ill until Saturday. It was thought that the poisoning was caused by
which they had eaten at dinner. Mrs. Douglass will be remembered as
Rowena Jones of this place.
From Ontario County Journal 1 May 1908
Bristol, N. Y. - While Hale Johnson, the 13-year-old son of
Albert Johnson, was splitting wood on Saturday, the ax glanced and
struck his foot, cutting into the flesh to the bone and laying it open
about one and a half inches.
Cheshire, N. Y. - William Ward, an aged resident of this place, met
with a serious accident on Saturday, while with his daughter, Mrs.
Frank DeBow, at East Bloomfield. He was on his way from the home to the
barn and the high wind which was blowing suddenly started an open buggy
which was standing near the barn. Mr. Ward was struck by the buggy and
thrown to the ground in such a way that his neck was twisted and it is
feared that the bones are dislocated. His left side is partially
paralyzed. Dr. S. R. Wheeler, of East Bloomfield, is in charge of the
case. Mr. Ward is 77 years of age and not well. He had
gone to be with his daughter while Mrs. Ward was in Canada, called
there by the illness of her son, Jedediah Ward. Fortunately, Mrs. Ward
found her son improved and was on her return journey when Mr. Ward was
injured and reached him that night.
From Geneva Daily Times 19 May 1908
Rushville, N. Y. - Mrs. Maria Peabody of this village received the
congratulations of her friends yesterday, it being her 89th birthday.
Aside from blindness, with which she has been afflicted for years, Mrs.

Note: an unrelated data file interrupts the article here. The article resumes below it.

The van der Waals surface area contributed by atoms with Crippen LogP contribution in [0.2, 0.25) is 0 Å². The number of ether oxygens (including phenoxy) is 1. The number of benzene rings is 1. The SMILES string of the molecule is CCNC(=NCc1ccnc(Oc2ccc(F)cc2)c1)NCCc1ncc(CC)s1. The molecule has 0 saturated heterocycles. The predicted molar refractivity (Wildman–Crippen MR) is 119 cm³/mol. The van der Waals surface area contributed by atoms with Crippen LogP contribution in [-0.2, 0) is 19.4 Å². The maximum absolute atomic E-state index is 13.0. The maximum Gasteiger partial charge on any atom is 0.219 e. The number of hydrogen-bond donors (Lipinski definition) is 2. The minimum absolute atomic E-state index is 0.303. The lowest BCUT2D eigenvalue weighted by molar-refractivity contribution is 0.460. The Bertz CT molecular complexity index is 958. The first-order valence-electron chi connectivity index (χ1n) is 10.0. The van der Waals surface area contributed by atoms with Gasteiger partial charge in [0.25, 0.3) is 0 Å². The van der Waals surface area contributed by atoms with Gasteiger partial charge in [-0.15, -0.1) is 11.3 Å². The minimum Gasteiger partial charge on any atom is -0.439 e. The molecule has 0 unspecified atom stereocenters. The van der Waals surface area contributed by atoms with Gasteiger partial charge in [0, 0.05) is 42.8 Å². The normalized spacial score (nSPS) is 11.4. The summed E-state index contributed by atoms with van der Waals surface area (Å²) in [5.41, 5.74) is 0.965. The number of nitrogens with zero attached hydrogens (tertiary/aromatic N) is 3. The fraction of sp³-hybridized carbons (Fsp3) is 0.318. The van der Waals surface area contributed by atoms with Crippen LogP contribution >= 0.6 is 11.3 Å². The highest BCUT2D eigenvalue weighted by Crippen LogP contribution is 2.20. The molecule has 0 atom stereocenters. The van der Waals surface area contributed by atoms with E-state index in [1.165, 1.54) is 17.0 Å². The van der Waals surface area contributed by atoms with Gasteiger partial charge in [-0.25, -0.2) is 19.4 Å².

Peabody is in possession of all her faculties and is remarkably well
for one so advanced in years. She has three sisters living, the
youngest of whom is 84 years of age.
From Geneva Daily Times 22 May 1908
Pearl Rappalea, a young woman employed as a waitress and who has
at different times worked at several of the local hotels, made an
unsuccessful attempt at committing suicide last night. The woman took a
dose of laudanum and then lay down on a pile of stones at the foot of
Washington street near the lake front. Luckily she was discovered
shortly after taking the poison by a couple of fishermen who were just
coming home after an evening upon the lake. The matter was instantly
reported to the police and a call sent to the City Hospital. As soon as
possible, Miss Rappalea was removed to the hospital and Dr. F. L.
Stebbins summoned. The physician worked over the woman until an early
hour this morning and it is believed succeeded in getting the poison
from her system. The case was reported to the police about 1 o'clock
this morning. At the hospital this noon it was reported that the
patient was greatly improved and that she would recover. The only
reason that can be assigned for the rash act is despondency. Friends of
the woman state that she was naturally of a cheerful disposition but
that at times she would become despondent and discontented, and that
she has before threatened to do something rash. The woman's home, it is
stated, is in Dundee. She came to Geneva something over a year ago as a
book agent. Soon after becoming here she quit that occupation and
secured work as a waitress at one of the local restaurants. Since that